Newspaper Page Text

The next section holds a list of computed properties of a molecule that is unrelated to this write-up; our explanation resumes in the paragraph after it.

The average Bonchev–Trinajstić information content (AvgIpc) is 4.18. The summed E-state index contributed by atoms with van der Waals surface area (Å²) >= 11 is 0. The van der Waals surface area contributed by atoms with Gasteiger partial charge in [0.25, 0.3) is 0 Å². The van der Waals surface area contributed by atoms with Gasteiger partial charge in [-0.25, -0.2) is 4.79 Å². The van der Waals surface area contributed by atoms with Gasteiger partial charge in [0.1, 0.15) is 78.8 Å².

JOCKEY BARELY ESCAPES DEATH KUNZ'S LIFE SAVED BY RARE PRESENCE OF MIND Turtle and Straggler Go Down In a Heap on the Flrat Tunn— Three Favorites Win at FOREST LOWRY Had it not. been for the good luck that generally goes with racing there would have been little in the program of sport offered yesterday afternoon to lift It out of the dull monotony which seems to be Inseparable from a long continued race meeting. Jimmy Booker gave a splendid exhi bition of those essential qualities which secure • success for • a Jockey— courage, cleverness and that promptness of decision that betokens a keen, active intellect. These are the qualities which often win races, but Booker put them, to a grander and nobler purpose yesterday. Turtle Falls Of the seven starters for the mile and / a sixteenth race, second on the card, ' Montana Peeress was made fa vorite at the almost prohibitive odds of 3 to 5. Varro was next In demand at 5 to 2, ■with Freeslas third choice at 5" to 1. Montana Peeress, -with Kent in the saddle, broke a half and a length behind Freeslas, but before the first turn was reached she was running stride for stride with Wernbergr's mare. At this point came the most thrilling Incident of the season. At the seven eighths pole Kent, on the outside, cut In toward the rail and crowded Free filas out of It. Taylor pulled the mare up with sharp turn and she seemed to want to bear out. Turtle, piloted by Kunz, was running in on the rail and when ' Freeslas pulled up the gelding crossed his legs and fell to his knees. Little Adele and Headstrong, were on the outside of the field and escaped the spill. Straggler, : with Jimmy Booker in the saddle, trailed the bunch and before he could pull his ■ mount • up he found himself in a position which required quick action. Booker saw the danger ahead of him and tried to make Straggler jump over the fallen Turtle but failed, and horse and rider fell. Had he pulled up and gone to the out side he would have trampled. to death Jockey.' Kunz, who lay prostrate in the center of the track.' Booker's Rare Judgment f Booker forgot . the stinging: disap pointment of defeat and all that goes with it and the thought of danger to himself and in the one manly impulse to save a comrade tried to make his horse hurdle the writhing form of the fallen Turtle. Booker's rare presence of mind was all accomplished so quickly that few were able to realize •what had happened. Everybody, knew that two horses and two Jockeys had gone down In a heap but few knew that Booker took his own life in his hands when he at tempted to hurdle Turtle in order to save the life of Jockey Kunz. ' Those in front went on about their business and. the race settled down to a three horse affair. Freesias caught both Varro and Montana Peeress in the stretch and soon wore them down, winning by a scant head. Varro out gamed Montana Peeress for the place. The first race on the card, which was a selling affair for four-year-olds and upward, drew out a field of nine. My Gem was. the opening favorite at 6 to 5 and despite the play on her receded to 12 to sat post time. She ran ex actly as the betting indicated and fin ished second to Elfln King and Susie Christian. Elfin King was as good as 7 to 1, while Susie Christian could be had at 15 to 1. Happy Chappy, sec ond choice at 3 to 1, ran a disappointing race and finished out of the money. Blue Coat, at 3 to 1 and on a track not exactly to his liking, won the third race from Ralph Reese, second choice in the betting, and Sweet Kitty Bel lairs, the 6to 5 favorite. Why Kitty Bellairs was made favorite is a mys tery, yet hundreds of dollars were strung along on her when on figures she did not seem to have a show to be better than second. Old Watercure Wins Johnny Mlllin's old campaigner, Watercure, at 2 to 1, and favorite, won the fourth race on the program from Blissful through the clever riding of Jockey Fuller. He made his move on the far turn and saved ground by skinning the rail. Blissful bore out a bit and finished on the extreme out side. Fuller urged the old _"Watercress gelding keenly the last sixteenth and fairly lifted him In a winner. Water cure got up Just in time and won by a good head. There was some dissatis faction over the pacing of the num bers as many were of the opinion that Blissful got the wire first. Watercure wan going fastest at the end and got the verdict beyond a question. Ralph Young was third, with Brlarthorpe and Bugle Horn beaten off badly. Dalvay Pulls Up Lame . M. 11. Tlchenor's good four-year-old Dalvay, at the prohibitive odds of 1 to 4, easily disposed of Tim Payne, Oro Viva and Fustian in the fifth race. Walsh never let the pace makers, Tim Payne and Oro Viva, get away from him and when he called on Palvay the horse responded and quickly shook oft the pair. Dalvay struck himself en the left hind quarter and pulled up a trifle lume. Qlrdlestone, at 4 to 5, took the last race on the card from Del Coronado and Cotillion without extending . himself HERALD RACING CHART ASCOT PARK. \\><ln«klii)r, »b. l-Bljtli»th <I«y. W»«th*f cloudy. Track fMt. A. W. Hamilton, PrmMln* Jiidir*. ,1. 3. Hollmftn, BtAr«#r. OR,H FIRST RACE— Six furlon««. filling. Four-y»»r-f>M« and upward. V«lu« to first 099 $325. Index. Hon« and Owner. Wt. St. 4 t Str. Fin. Jockey. Op. Cl. «M Elfin Kln«r. II (J. Qiithrlo) MS 1»4 * J'J II II 1 XV. nwriin t t (333) My Oem, 4 (Cuanln* A Co.) 1M I II 44 44 2* H. Wftish t-5 11-» (31S) fhiKl* Chrifttlan, 4 <Flneh CO.) W * «» 8" * » »■ X*"* • " IM FMlnbormi«h. a (W. fl> Prlc«) in » I ' 4!H «'* 4B nilhr » IS-3 SM Happy Chunpy. • (Mftrkft) 110 4 11 IH 11 *H P»rrln# J 1«-5 J2J Mm Lower*. 4 (A. Ooodln) 99 * » « • Il*I 1 * • H McD«nlel !«.«» (32«) Rlceful, 4 (I. CtUMieoek) 95 7 71 7 4 7 1 7 1 Morlnrlfy 1J M ... Amlnto, a (R. W. N#l»on> 107 » Ih «1 I • J. Bookor Id 100 ... Tul« Tide, S (A. C. Fanning) 103 Ml »t pout. Bnyfler 20 100 Po»t 1:40. At pout 5 minute*. Time— :24, MS, 1:14. King place 4. thow 4-5; O«m place 1, •how 1-1; Christian »how J'i. Winner b. h., ». King Wllllam-Clrce. TrnlnM by owner. Scratched— niaoti*. Start good. Won eaally; gecond the game. Elfin King away flying. Raced Edlnborough and Chappy off their fee* and then earn* on and tron easily. Race had a bad look. Gem, opening «t < to 5. receding to 12 to S, ran Ju»t a» figures Indicated. Did not nhow any «p*«d till laiit part. Saved ground by skinning rail and closed with * ruah when hopelesely beaten. Susie, closed ground. IR/% KBfOND RACK— One mile and a aixternth. Selling. Four-year-olds and upward.. ODV value to flm *325. Index. Horae and Owner. Wt. St. «4 \ Str. Fin. Jockey. Op. Cl. (343) Freeslas, 4 (J. A. Wernberg) M 2 SI 3(1 » « Ih T. Taylor J S 348 Varro, a (8. M. William*) 107 S 24 Ih 11 **4 W Dugan l-l IIS J4O Montana Peeress. « (CoftVy) 10S llh 2S 2«4 8« Kent 7-5 7-10 m Headstrong, • (J. Kane ft Co.) 107 4 41 4 4 4« 4 1 F. Otis « !1 332 Little Adele, 6 (P. 8. Roberts) 100 r. 5 5 5 6 Hogg II) <0 240 Turtle. 4 (I. Glaescock) 102 * Fell. Knn« 10 100 243 Btraggler, a (Mrs. Boeneke) 107 7 Fell. J. Hooker » 20 Tost 2:10. At po«t 1 minute. Time— :24'/4, :49!t. 1:15, 1:42. 1:4!>. Freesla* place 8-2, ahovr 1-2: Varro place 4-6, show 1-3; Peeress out. Winner eh. m., Hawthorne-Miss May ma. Trained by E. Bedenbeck. Start good. Won easily; iwond name. Freeslss a good horse again today. She eeemed to like the company and easily dis posed of Varro and Peerens In a hard drive through the stretch. Varro and reeress seemed to stop In the final strides. Headstrong couldn't raise a gallop. OmTthIRD RACEJ— Slauson course. Purs*. Three-year-olds. Value to first J32.1. Index. Horse and Owner. Wt. St. H «j Str. Fin. Jockey. Op. Cl. 321 rilue Coat, 3 (J. McLaunhlln) 106 .112 12 11H 1 h Fuller 2 Id-S (333) Ralph Reese, 2 (Cashing) 10.i 2 430 42S 3 1 2 IVi E. Walsh 8-5 5-2 (829) Sweet Kitty Bellalrs, 8 (Price) ..92 4 21 2 1 2 1 3 4 W. Miller 2 7-5 ... Head Dance. 3 (Henshall) 97 13H 3 1 4 4 .1. Kelly 4 8 316 Sincerity Belle, t (Miller) 97 5 5 pulled up Mcllugh 10 <0 Post 2:35. Oft at once. Time— :24, :48. 1:00 Vi. 1:09(4. Coat place 4-5: Reese place 3-5; all out show. Winner b. c, 3, Ben Strome-Bluo Jacket. Trained by owner. Overweights— Blu« Coat IH. Start good. Won hand ridden; second eaolly. Blue Coat won through Fuller* good ride. He went to the front enrly and under a powerful finish Just did last long enough. Heese got a bad rid;. Boy got Into pocket and did not give the colt a chance till the stretch was reached. He finished resolutely. Bellalrs ran a bad race and was a false favorite. Tab Dance. Mcllugh on Sincerity broke stirrup ■web and had to pull up. i OCO FOURTH RACE— One mile and an eighth. Selling. Four-year-olds and upward. Value 000 to first $325. Index. Horse and Owner. Wt. St. '.4 «; Btr. Fin. Jockey. Op. Cl. 339 Watereure, a. (J. I>. Mlllln) 108 324 2 3 21 Ih Fuller 8-5 12-5 (842) Blissful. S(U A. Bonsack) 101 4lh 14 13 2 3 McDanlel 3 « 342 Ralph Toungr, 4 (Sehawacker) »t 5 38 3D 310 3 I Morlarity 3-2 6-5 827 Brlarthorpe. 4 (Wernberg)...., 99 149 49 46 47 Taylor 8 20 286 Bugle Horn, 4 (B. F. Hobart) 9.'. 2 C 5,5 S Kent 12 7 Post 8:05. At post 1 minute.. Time— :2s, :50, 1:15, l:4l'i 1:54 H. Watercure place 7-10, show 1-3: Blissful place 8-6, show 3-5; Young out. Winner eh. g., a, Watercress-Lena's First. Trained by owner. Start good. Won driving: second easily. Fuller fairly lifted Watercure home. He saved ground on the rail and outgamed Bliss ful on the end. The pair raced stride for stride for seven furlongs. Young ran a bad race. Throw It out. , ■ «JCQ FIFTH RACB-Slx furlongs. Purse. Four-year-olds and upward. Value to first $325. Index. Horse and Owner. Wt. St. 'j % Str. Fin. Jockey. Op. CL (291) Dalvay, 4 (M. 11. Tlchenor Co.) 114 2 3Hi t Hill 14'f.l 1 E. Walsh 1-4 3-10 845 Tim Payne. 4 (Wernberg) 105 3 21 11 2 3 2 3<4 T. Taylor 3 7-2 ... Oro Viva, 5 (C. T. Henshall) W! llh 2h 32 36 J. Kelly 23 100 34S Fustian, 5 (W. T. Anderson) 105 4 4 4 4 4 Dillon 10 CO Post 3:30. Off at once. Time— :24, :48',4. I:l3ft, Dalvay and Payne out place and show; Viva show 6-5. Winner eh. h., 4, The Commoner-Levlssa. Trained by H. McDanlel. Scratched— Counterpoise. Start good. Won easily; second same. Dalvay In a soft spot. Made his move when reßdy and had no trouble. Payne stood a long, hard drive but could not get up. Oro showed speed. Tab him. Dalvay hit himself In his left hind quarter. He bled freely. 160 SIXTH RACE— One mile. Selling. Three-year-olds. Value to first J323. \ Index. Horse and Owner. Wt. St. >4 % Str. Fin. Jockey. Op. Cl. 833 Olrdlestone. 3 (James Curl) 107 3 224 12 1 2(4 11 Kent 7-5 4-5 353 Del Coronarto. 3 (Angarola) 96 1 3IH 3 2 2H4 2IH Morlarity 8 12 811 Cotillion. 3 (F. Regan) !U 4 ft 4 8 4 5 5 3 h W. Miller 8 9 165 Milton Young, 3 (Williams) 108 B4h 42 31 44 W. Dugan 5-2 16-5 333 The Gadfly, 3 (W. S- Price) 10ft 6 6 6 6 6 4 Lynch 7-2 7 323 Fair Light, 3 (Gorman & B.) 87 21h 2h446 M. Wood 20 40 Post 4:00. At post 1 minute. Time— :26»4. :50>4. 1:42V4. Glrdlestone place 1-5, out show; Coronado place 2%. show 4-5; Cotillion 4-5. Winner eh. c, 3, Prince of Monaco-Onwcntsla. Trained by owner. Scratched— Mart Gentry. Start good. Won easily ; second same. , Glrdlestone well handled. Lay In behind the pacemaker to the three-eighths pole and then made his move. Del Coronado ran a nice race. Stood a long, hard drive through stretch. Cotillion closed stoutly. Fftlr Light had early speed. Milt, will do some other time. much. ■ Kent rated his mount to per fection and when ready came on and won with something to spare. Milton Young, fancied by many, was never prominent and ran a bad race. TRACK NOTES Hans Wagner will probably not be seen running in races at Ascot this season. He spread his hoof badly on Tuesday and owner Cushlng will now throw him out of training. Another "knight of the pigskin" to make his first appearance was T. Tay lor. C. C. McCafferty, who Is racing a string at Oakland, has a contract on his services and sent him to Los An geles to ride for his brother, J. J. Mc- Cafferty. This boy was riding with fair success on the Canadian circuit last summer. He made a promising debut here by piloting his first mount, Freeslas, to victory and running second on Tim Payne: He Is a very alert boy at the post as he beat the barrier on each of his mounts. He possesses a lot of nerve which he showed when he was almost - thrown over the fence on Freeslas on the first turn when Montant Peeress bumped him badly. He managed to squeeze through a small opening which won the race for htm. Throw out Happy Chappy's effort of yesterday. He can do better and Per rlne.was of no help to him. Many of the wise brigade were of the opinion that Ellin King could not win on account of being wind broken and thought that he would stop in the stretch as he was running against a heavy wind. The result was Btol on an 8 to 5 shot. Varro's race was too bad to be true and he can do better. Dugan gave him a bad ride and the horse can do much better. Freeslas was run up $300 over his entered price by "Dick" Williams. The usual extra five left her in the hands of her new owner, McCafferty, In whose charge she showed wonderful Improvement. Through a masterful finish that Ful ler put up on Blue Coat he Just man aged to last. Fuller brought in Water cure in the same way. He looked beaten at the sixteenth palS : but through a superior finish Just did "nip" Blissful on the post.' Many of the bettors who played the latter gath ered around the Judges' stand hissing over the decision. The Judges were the only ones in a position to place them. Tab Brlarthorpe. This one will win soon. Was badly outrun the first three quarters and finished like a whirl wind. Fair Light is a good future prospect. Worked a mile in 1:43 on Monday and ran In her race yesterday as If short. Race will do her good. LOS ANGELES HERALD: THURSDAY MORNING, FEBRUARY 2, 1905. INITIAL FIELD DAY ON UNIVERSITY CAMPUS Five Colleges of the University of .. Southern California to Meet This Afternoon The first field day to be held this season In Southern California -will occur this afternoon on the University of Southern California oval between the teams representing the colleges of the Methodist institution. The meet promises to be very close and exciting and will be of particular benefit In demonstrating what the probable strength of the regular university team will be In comparison with those of her athletic rivals. Prof. Holmes has made careful- preparation for the Inter college meet and he Is confident that some promising material will be found among the athletes entered. ;. : r ." The new cinder path is In excellent condition and good time Is expected to be made by the sprinters and distance men. This afternoon's events and entries follow: One hundred and twenty-yard hur dles—Preparatory, Curl; College of Lib eral Arts, Hamilton and Brodersen. ; 100-yard dash — Preparatory, Parsons; College of Liberal Arts, Cooper, Ham ilton and Bovard; Dental, Bailie and McCoy; Law, Dunn and Wilson; Medi cal, Townsend and McCllsh. 880-yard run — Preparatory, Morrison and Run dell; College of Liberal Arts, Bovard and Hubbard; Law, Hlggtns and Joos. 220-yard dash — Preparatory, Parsons and Acker; College of Liberal Arts, Cooper, Bovard and Hamilton; Dental, McCllsh. 220-yard hurdles—Prepara tory, Elliot, Morrison, Curl and Acker; College of Liberal Arts, Brodersen and Hamilton. 440-yard dash—Prepara tory, Spelcher; College of Liberal Arts, Bovard, Miller and Cooper; Dental, McGtll; Law, HigKins; Medical, Me- Clish. Mile run— Preparatory, Speich er, Klltten and Rundell; College of Liberal Arts, Hubbard and Kosen kranz; Law, Joos. Shot put—Prepara tory, Miller, Comstock, Webb and Hud son; College of Liberal Arts, Brodersen, Black and Barnuin; Dental, Starr and Lane. Hammer throw— Preparatory. Miller, Webb and Feguerson; College oi Liberal Arts, Brodersen; Dental, Kelsey. Pole vault— Preparatory, Comstock and Montgomery; College of Liberal Arts, Lennox; Dental, McCoy. High Jump — Preparatory,, Comstock; College of Liberal Arts, Miller and Brodersen; Dental, Klapp and McCoy; Law, Waßhburn. Broad Jump—Pre paratory, Simmons; College of Liberal Arts, Brodersen and Cooper; Dental, Bailie; Law, Nutler and Joos. Present Your l'hutunnt|ih Coupon* Befor« I Vbrimry 1 All readers of the Los Angeles Her ald holding photograph coupons are requested to present them at Mar ceau's Studio, 227 South Spring street, before February 7, as the coupons will be Invalid after that date. Dalvay will probably not start for two or three weeks as he hit his left hind quarter* In his race yesterday. HANDICAP WON BY J. BLUTE'S SAIS KNAPP PILOTS THE COLT TO VICTORY Military Man It Second and Bom. bardier Third— Three Well Played .. Favorites Score at the Oak land Track By Associated Prt«* SAN FItANCISCO, Feb. I.— There were seven starters In the handicap to day. The betting was decidedly open between Snlm, Soufrlere, Military Mnn and Bombardier. Sals, who won the race yesterday, came right back In gal lant style and won easily. Bombar dier had Minder In the pilot box toiliiy, and although he rode the horse clev erly, he was unequal to the task and had to be content with third money. Military Man, the hard luck horse, was again found in second position. Soufrlere made a disgraceful showing. Weather rainy, track sloppy. Sum mary: Seven furlongs, selling— Greenock, 198, (Minder) 1 2to 1, won; Foxy Grand pa, 108, (Knapp) 11 to 5, second; Dot terel. 98 (Chandler) 16 to 5, third. Time, 1:35%. Theodora L, Maxtress, Llbble Candid, Mr. Dingle, Claudator, Myrtle H, Floriana Belle and Mosketo . also ran. Mile and a quarter— Modicum, 105, (Fountain) 6 to 6, won; Glenarvon, 107, (Minder) 10 to 1, second; Erne, 107, (Knapp) 9to 2, third. Time, 2:17 U. Expedient, Langford James and For rr.ero also ran. Six furlongs, selling— Cloch DOr, 107, (Clark) 7 to 1, won; Yellowstone, 108, (Minder) 11 to 1, second; Clnclnnatus, 107, (Mcßrlde) 6to 5, third. Time, 1:19%. Haven Run, Tom Slavin, Mogregor also ran. One mile and fifty yards, handicap, purse Jlooo— Sals, 107, (Knapp) 14 to 5, won; Military Man, 104, (Jones) 3 to 1, second; Bombardier, 105, (Minder) 5 to 1, third. Time, 1:15%. Red Cross Nurse, Ara, Soufrlere and Tenny Burn also ran. Futurity course, selling— Hlpponax, 113, (Alarle) 8 to 1, won; Sir Sherman, 105, (Chandler) 11 to 1, second; Efferve scence; 101, (Clark) 20 to 1, third. Time, 1:16%. Fort Wayne, Emma Reubold, Virginia Boy and Revolt also ran. Five furlongs— Tramator, 107, (Me- Bride) 5 to 2, won; Prince Brutus, 107, (Jones) 3 to 2, second; Salable, 107, (Knapp) 18 to 5, third. Time, 1:05%. Edrodun, Indicate, St. Dennis and Steel Wire also ran. Results at Hot Springs HOT SPRINGS, Ark., Feb. I.—Re sults: Three furlongs— Angola, won; Car thage, second; Prince . Glenn,' third. Time, 0:39 U. Six furlongs— Clifton Boy, won; Jake Ward, second; Ed Tierney, third. Time, 1:20. / Five and a half furlongs— Borak, won; Black Cat, second; Voltac, third. Time, 1:13%- Six furlongs— Mamie Worth, won; Toscan, second; Rose Ben, third. Time, 1:18. Mile and seventy yards— Namoeki, won; Celebration, second; Tete Nolr, third. Time, 1:53 U. Six furlongs— Joe Goss; won; Jigger, second; Benson Hurst, third. Time, 1:21. New Orleans Winners NEW ORLEANS, Feb. I.— Results: Five and a half furlongs— Wreath of Ivy, won; Esperance, second; Flora Levy, third. Time, l:li 3-5. Half mile— Judge Parker, won; Grey Dal, second; Filatory, third. Time, 0:53. Mile— Lieutenant Rice, won; Mr. Jack second; Lineal, third. Time, 1:47 1-5. Six and a half furlongs— Lord French, won; Dusky Secret, second; Roger Smith, third. Time, 1:25 1-5. Mile and a quarter— Harry New, won; Lady Mistake, second; Belle Bernard, third. Time, 1:05. FORM OF THE^HORSES First race— Flora Bright, Mi Relna, Louwelsea. Second race — Metlakatla, Aunt Polly, Dorlce. Third race— Price entry, Emperor of India, William Wright. Fourth race— Ralph Reese, Witch' Hazel, Hilona. . . Fifth race— Ray, Akela, Chub. Sixth race— Suyden, Chief Aloha, Laura F. M. Motor Boat Carnival Opens PALM BEACH, Fla., Feb. I.— The motor boat carnival opened here to day. Besults: First race, endurance for all motor boats trophy; the breakers cup— Shaw (George E. Andrews owned), won. Time, 44:11. Second race, one mile for motor boats under twelve miles per hour! for WlUoughby cup— Shadow, won. Time, D: 2B 8-5. '.'"...',' Third race, eight miles, for motor boats— Postponed. Fourth race, high speed spats; four miles handicap for, Henry M. Flagler trophy— Challenger (Proctor Smith), won. Cross time, 13:56; handicap, 5:15; net finish, 3:412-5. - Fifth race, pleasure motor boats under twelve miles per hour; four miles for Automobile Magazine cup— Demorey*' (T. Q. Ronald), won. Time, 18:58. i Sixth race, motor boats; four-mile handicap for Charles F. Blngham cup —Challenger, won. Gross time, 24:591-5; handicap, 13:00; time to finish, 11:591-5. * Seventh race, Cabin motor boats; four miles— Declared off. * ASCOT ENTRIES First rnc<?, selling; on« and one-six teenth miles ; Index. Horso and owner. Wt. 343 Churehllßht (Mct/aln) 101 343 Ml Relna (Hennesey). ........ »» 843 Louwelspft (Frayllng) S»9 343 Kd Ounzhurg (MtComas) «9 326 William F. M. (Hennescy).... •»« 343 I'nst Master (Polk) "»« 338 Flora Bright (Marku) »»4 340 Turtle (Olnsscoek) '91 Second race, selling; six furlongs: 384 Aunt Polly (Judge A C 0.).... 115 152 Miss Provo (Citrus Sta.) 115 812 Emily Oliver (Ilennesey) 115 242 Dorlce (Mrs. Denny) 113 354 nose of Hllo (Kllerd) *110 348 Bandlllo (Schawaoker) 107 348 M'jtlakntla (Durker) 105 348 Hunpala (Weaver) 105 304 Ocyrohe (Coffey) *105 107 Hindoo Princess (folk) 102 338 Mammon (Anderson)...* "IVi JlB Funny Side (Stanton) MOO Third race, handicap; one mll«: (351) Emperor of India (Stnnton).. 120 339 Schoolmate (W. 8. Price) 113 351 Arabo (W. S. Price) 102 (334) Delngoa (Wernberg) 102 341 Wm. Wright (Cushlng) »8 Fourth race, puriw, 3-year-olds and upward; seven furlongs: ... Frnnk L. Parley 102 357 Kalph Reese (Cu5h1ng).. ..."... «8 295 Dr. Tom (MeComas) «!> ... George Berry S)i» 316 Gorgalete (Fitzgerald) »7 357 Head Dance (Henschall) 84 291 Hilona (Bonsack) »3 321 Witch Hazel (Regan) 89 273 The Novice (Tlchenor) 83 Fifth race, selling; one and one-six teenth'miles: 346 Ray (Durker) 10'J (346) Golden Light (Weber) lUB 346 Akela (Stokes}..; 101 (299) Invictus (Mrs. Gabriel) '101 342 Chub (Wernberg) '101 ... Ripper (G00d1n).... *»6 348 Canejo (Holman) *»4 Sixth race, selling; six fiylongs: . . 323 Ethel Brecht (Blasslngame)... 113 259 Lanark (Lanka)... "110 326 Estrallada (Brewer) 107 301 Laura F. M. (Mlliln) . 107 328 Sugden (Sturgeon) 10» 354 Palmist (Tennes) 10!) 157 Merry Sport (Nelson) 109 332 Mac Ftecknoe (O. G. 5ta.). ...•104 134 Chief Aloha (Finch).: "104 91 Carlisle (Carlisle) *105 332 Punctilio (McCarthy) '102 247 Isabute (Fitzgerald) '100 •Apprentice allowance. FAMOUS TURF PLUNGER, PITTSBURG PHIL, DIES George E. Smith, better known as Plttsburg Phil, died yesterday at Ash ville, N. C. The famous turf plunger, fever-stricken, passed away at the age of forty years. Bookmakers who have been ques tioned agree % that none of the big bet tors of today and none of the students of the race tracks can be classed with the late Pittsburg Phil, j They give credit to Phil for being the greatest player the ring has ever known. Much money as he has ■won from 1 them they delight in telling of his amazing plunges and of the tricks he played on them. Wrought up by the ruling passion that has made his name a byword on every race course in this country, the great plunger picked winners in phan tom races, as he lay delirious and near death's door at the sanitarium at Ashe ville. "Plttsburg Phil" was the coolest and most calculating man the American turf has ever known. No man could ever discern from his facial expression or action whether he bet a cigar or a fortune on a. race. Sphinx-like he would watch, his favorites come down the stretch. If he won there would be as little trace of animation on his stoic face as there would be signs of disappointment If he lost. No one could read his mind, his hopes or his fears. Just before his death there was re action in Asheville. As he lay upon his bed of fever he wildly called upon his horses in immaginary races, plead with them, cried to them and then fell back upon his pillow weakened by hla frenzy shouting words of victory. Men who have marveled at this once self-possessed man recall how he lost £285,000 up to the last three days of the Saratoga meeting In August, 1902. Two days before the meeting closed he won heavily on his own horse, Brunswick, at 6tol to Bhow. The next day he v/ent through the betting ring and §SOfiESMfiOICERS^ Six years ago I became afflicted with a VAi,DOSf a, Ga., September, 1900. 1 J •evere sore leg which continued to grow Swift Specific Co., Atlanta, Ga. wJkWP* fjifiMh worse, gradually, until the entire leg Dkar Sirs— l want 'to tell you about Hflß&tjnijiilu from the knee to the foot was one solid my case and the good S. S. S. has done l||§BHlMnfl|a^M sore, which was very offensive. I spent me. Something like a rising came on '^J^j^W^? •*= 5 overJi.ooo.ooontwotripstollotSprings, my instep, very small at first, not at all yg^H»A\' and various local physicians treated me to no purpose. I had painful, and I could wear my shoe •with- >» % *wv\vCP*' . , about come to the conclusion to have my leg amputated when out any trouble. But as it grew larger and began to pain me a friend induced me to try &S. S. , saying if I would take it I consulted a doctor, but in spite of all he could do the sore constantly for a year and it did not benefit me he would pay got worse and began to discharge; then other sores came until for the medicine, I began to take your medicine, and in the the whole top of my foot was one large mass of sores and : I short space of seven months it completely and thoroughly could not walk. Then my husband, who had been cured of cured me. I consider S. S. S. the grandest medicine the world Scrofula by the use of S. S. S., said he believed it would cure has ever known. My leg is a witness today ss to what S. S. S. me. I began taking it and eight bottles cured me; my foot will do when taken regularly. healed up nicely. I believe I would have been a cripple | for Box 345, Winons, Miss. . ). B. Tai.bkrT. life but for S. S. S. Mrs. C. H. King. A great running sore, oj deep offensive ulcer may develop from a slight scratch, bruise or pimple— a harm- less looking little boil or slightly swollen gland may soon be an ulcerating mass that will develop into a cancerous ulcer, dangerous and destructive. Middle-aged and old people are the most frequent sufferers from old sores and chronic ulcers, but the young, even children, who have inherited weak constitutions or had them contaminated and tainted by Malaria, or other sickness, are afflicted in the same way. These chronic sores and ulcers are a constant drain on the system, sapping the vitality and strength. They depress the energy with their foul pollu- tion, and are sure signs that the blood is charged with poisonous matters which in its weak, sluggish condition it is unable to throw off. Salves, washes, powders, etc., can never be of any permanent service in the treatment of Sail*, sores and ulcers, because the trouble is not on the outside, but in the blood, ifflP^HH am * as l° n £ as '* circulates through the body in its impoverished and poisoned wMkw iffiftMkT^ condition tbe.trouble will grow worse. The need is a remedy that will cleanse the y^°°^ °f "M poisons and impurities, build it up from its weakened state, increase fe^ f|§ kL "M| its vigor and strengthen the whole system. S. 8. 8. does this, and is the only BHV BJißßar blood purifier that does. Rich blood is carried to the diseased parts, which forms new tissues and allows the sore or ulcer to heal. It works with nature because of Its vegetable properties, and tones up every organ while effecting the cure. It brings a safe as well as a permanent cure, and is guaranteed entirely, vegetable. Send for our special book on Sores and Ulcers, and write for any advice you wish. We raake no charie for this. THE SWIFT SPECIFIC COMPANY. ATLANTA, GA* Conic to (lie Cement Sidewalks, Curb*. Lota nre selling Office for Streets (irnded, Oiled fast. Maps and Free Gnrdcnn Klectric On- Hurry or none Tickets fiftth, 80th and ligueroft will be left These Lot 9 are Home Lots, Located on Pigueroa Street, covered with fruit trees, full the great boulevard, 100 feet grown, well cared for, in full wide, the most fashionable bearing — driveway and residence dls- -. . trict of Los c^ngeles. Oranges, Lemons, . Peaches, Plums, Apricots, Pigs, Blackberries The property to buy and make money on, is property that is de- No Waiting for fruit. A •Iwble, located where people want r» u waning ior iruu, a ,t, t No|hing ,„ more deglrab i e than full Crop the first year. the Figueroa Street section. Figueroa Park Tract . >. ,;. ;.' T.". - .". -' A Lot covered with - ... Lots ... Large Fruit Trees Only 5 minutes' drive north T on the same street sell for In Bearing $$m $lQm JMakes an IDEAL HOME EACH Sale Sunday, Feb. 5 Pay Deposit Free Ride Secure the Increase 1-4 Casll FOR SALE BY Buy a lot now for T\ir» * . $450 and see it . WlCSCndanffCr double and quad- Payments 221 LAUGHLIN BLDQ. ruple in value . Free to Men! Are you a weakling? Are you one of those unfortunate young men who, through Ignorance and bad company, have contracted nervous spells, weak back, varicocele, gloomy forebodings, loss of. courage and. ambition, loss of confidence, bashfulness, despondency and weakness?. Dr. McLaughlin's Electric Belt will cure you. , . - , '. Are you a middle-aged man, suffering from varicocele. Indigestion, . constipation, rheumatism, lame back, etc? Dr. McLaughlin's Electric Belt will cure you. . ', '■..!"•;, - ■ Are you an old man, declining before your time, having lost all - ability to enjoy life, with prostatic trouble, lost strength, debility, pains . and aches and general decay of organic powers? I can cure you with Dr. McLaughlin's Electric Belt with free sUspensory for weak men.'.;;*.. I will send you, sealed, my beautiful book, telling about It, if you will send this coupon. Send for it today. My hours: 9 to 8; Sunday 10 to 1.- Dr. M. A. McLaughlin, |j|^|j Please send me your book Name.. Address .- played Belle of Lexington and won enough to almost put him even. That same afternoon he plunged heavily on Charley Ellison's Skillful at the good odds of 20 to 1 and cleaned up money enough In the three days' play to net him $290,000. Even that winning af fected his stone-like face no more than If it had been so many cents. The dead plunger started his career in' a saddlery shop In Plttsburg by playing the horses In the poolrooms. He soon began attending the races and gradually worked himself up to a notch where he was looked upon as one of the wisest men on the turf. . Several years later he branched out as an owner and had in his employ the well known jockey Willie Shaw, whom he picked up at New Orleans. Phil owned such good horses as Chllton'jand Brunswick when he was in his. prime. He was known >as the bookmaker's enemy. He leaves a mother and 'a sister^ Pittsburg Phil was a visitor at Ascot last year. Vb V f\ f%L IV Is the worst ! rtlseaso Xl IHI ■ II °" earth, ■ yet tha MB I \J II MM caslost to euro WHEN ■■^•»^^ . "^ YOU KNOW WHAT HAICAtT TO DO. Many have VI 1 I %t| ICm I'lmPles. spots on the Til IOVF!^ skin, sores in the • ~ .T^ * mouth, ulccru, tailing hair, bone pains, catarrh, and don't know It Is BLOOD POISON. Send to DR. BROWN. . 935 Arch St., Philadelphia, Perm., for BROWN'S BLOOD-CURE, *2.00 per bottle;- lasts one month. Sold In Los Angeles only by Owl Drue Co. - - . ' ■•■ • . ■•• • ' • Wright and Poggenburg Withdraw By Associated Press. CHICAGO, Feb. I.— Ferdinand Pog genburg of New York, national ama teur billiard champion, was forced to withdraw from, the national amateur billiard tournament today because,, of the death In New York of his mother. Yesterday H. A. Wright of San Fran-' clsco was summoned homo by' a tele gram telling that his father had been stricken with apoplexy, i Storm In Tunis Does Much Damage BI^BRTA, Tunis, Feb. I.— A violent storm has caused damage to the amount of $400,000. No persons were Injured.